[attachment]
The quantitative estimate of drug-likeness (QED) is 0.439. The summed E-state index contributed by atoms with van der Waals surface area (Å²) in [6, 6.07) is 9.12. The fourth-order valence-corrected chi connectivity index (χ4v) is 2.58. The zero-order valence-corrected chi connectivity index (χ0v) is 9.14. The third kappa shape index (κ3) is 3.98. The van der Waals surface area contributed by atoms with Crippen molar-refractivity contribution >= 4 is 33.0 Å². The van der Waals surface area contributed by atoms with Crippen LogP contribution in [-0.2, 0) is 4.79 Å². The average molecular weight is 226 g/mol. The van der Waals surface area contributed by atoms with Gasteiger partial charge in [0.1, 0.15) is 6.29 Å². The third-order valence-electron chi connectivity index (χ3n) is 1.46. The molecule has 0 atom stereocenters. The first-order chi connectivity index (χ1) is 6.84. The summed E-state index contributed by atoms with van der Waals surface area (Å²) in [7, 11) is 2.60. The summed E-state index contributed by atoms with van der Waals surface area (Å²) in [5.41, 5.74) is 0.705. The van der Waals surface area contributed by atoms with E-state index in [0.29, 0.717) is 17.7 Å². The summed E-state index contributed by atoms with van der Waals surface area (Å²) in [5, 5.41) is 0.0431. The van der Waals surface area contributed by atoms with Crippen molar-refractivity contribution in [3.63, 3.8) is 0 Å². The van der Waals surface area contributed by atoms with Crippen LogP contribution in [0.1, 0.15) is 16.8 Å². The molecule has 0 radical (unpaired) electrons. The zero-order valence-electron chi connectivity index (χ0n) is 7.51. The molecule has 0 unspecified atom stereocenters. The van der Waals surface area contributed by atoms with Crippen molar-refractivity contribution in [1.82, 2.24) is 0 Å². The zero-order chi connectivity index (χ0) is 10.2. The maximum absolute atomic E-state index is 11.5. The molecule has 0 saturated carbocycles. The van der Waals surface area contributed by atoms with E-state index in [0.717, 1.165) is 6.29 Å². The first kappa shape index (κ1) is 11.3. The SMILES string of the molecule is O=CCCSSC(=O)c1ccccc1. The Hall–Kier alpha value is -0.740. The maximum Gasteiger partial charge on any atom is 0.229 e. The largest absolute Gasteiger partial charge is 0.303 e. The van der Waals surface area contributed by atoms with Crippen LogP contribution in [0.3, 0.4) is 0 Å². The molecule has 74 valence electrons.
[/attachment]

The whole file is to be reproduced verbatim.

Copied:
The quantitative estimate of drug-likeness (QED) is 0.439. The summed E-state index contributed by atoms with van der Waals surface area (Å²) in [6, 6.07) is 9.12. The fourth-order valence-corrected chi connectivity index (χ4v) is 2.58. The zero-order valence-corrected chi connectivity index (χ0v) is 9.14. The third kappa shape index (κ3) is 3.98. The van der Waals surface area contributed by atoms with Crippen molar-refractivity contribution >= 4 is 33.0 Å². The van der Waals surface area contributed by atoms with Crippen LogP contribution in [-0.2, 0) is 4.79 Å². The average molecular weight is 226 g/mol. The van der Waals surface area contributed by atoms with Gasteiger partial charge in [0.1, 0.15) is 6.29 Å². The third-order valence-electron chi connectivity index (χ3n) is 1.46. The molecule has 0 atom stereocenters. The first-order chi connectivity index (χ1) is 6.84. The summed E-state index contributed by atoms with van der Waals surface area (Å²) in [7, 11) is 2.60. The summed E-state index contributed by atoms with van der Waals surface area (Å²) in [5.41, 5.74) is 0.705. The van der Waals surface area contributed by atoms with E-state index in [0.29, 0.717) is 17.7 Å². The summed E-state index contributed by atoms with van der Waals surface area (Å²) in [5, 5.41) is 0.0431. The van der Waals surface area contributed by atoms with Crippen molar-refractivity contribution in [3.63, 3.8) is 0 Å². The van der Waals surface area contributed by atoms with Crippen LogP contribution in [0.1, 0.15) is 16.8 Å². The molecule has 0 radical (unpaired) electrons. The zero-order valence-electron chi connectivity index (χ0n) is 7.51. The molecule has 0 unspecified atom stereocenters. The van der Waals surface area contributed by atoms with Crippen molar-refractivity contribution in [1.82, 2.24) is 0 Å². The zero-order chi connectivity index (χ0) is 10.2. The maximum absolute atomic E-state index is 11.5. The molecule has 0 saturated carbocycles. The van der Waals surface area contributed by atoms with E-state index in [0.717, 1.165) is 6.29 Å². The first kappa shape index (κ1) is 11.3. The SMILES string of the molecule is O=CCCSSC(=O)c1ccccc1. The Hall–Kier alpha value is -0.740. The maximum Gasteiger partial charge on any atom is 0.229 e. The largest absolute Gasteiger partial charge is 0.303 e. The van der Waals surface area contributed by atoms with Crippen LogP contribution in [0.3, 0.4) is 0 Å². The molecule has 74 valence electrons.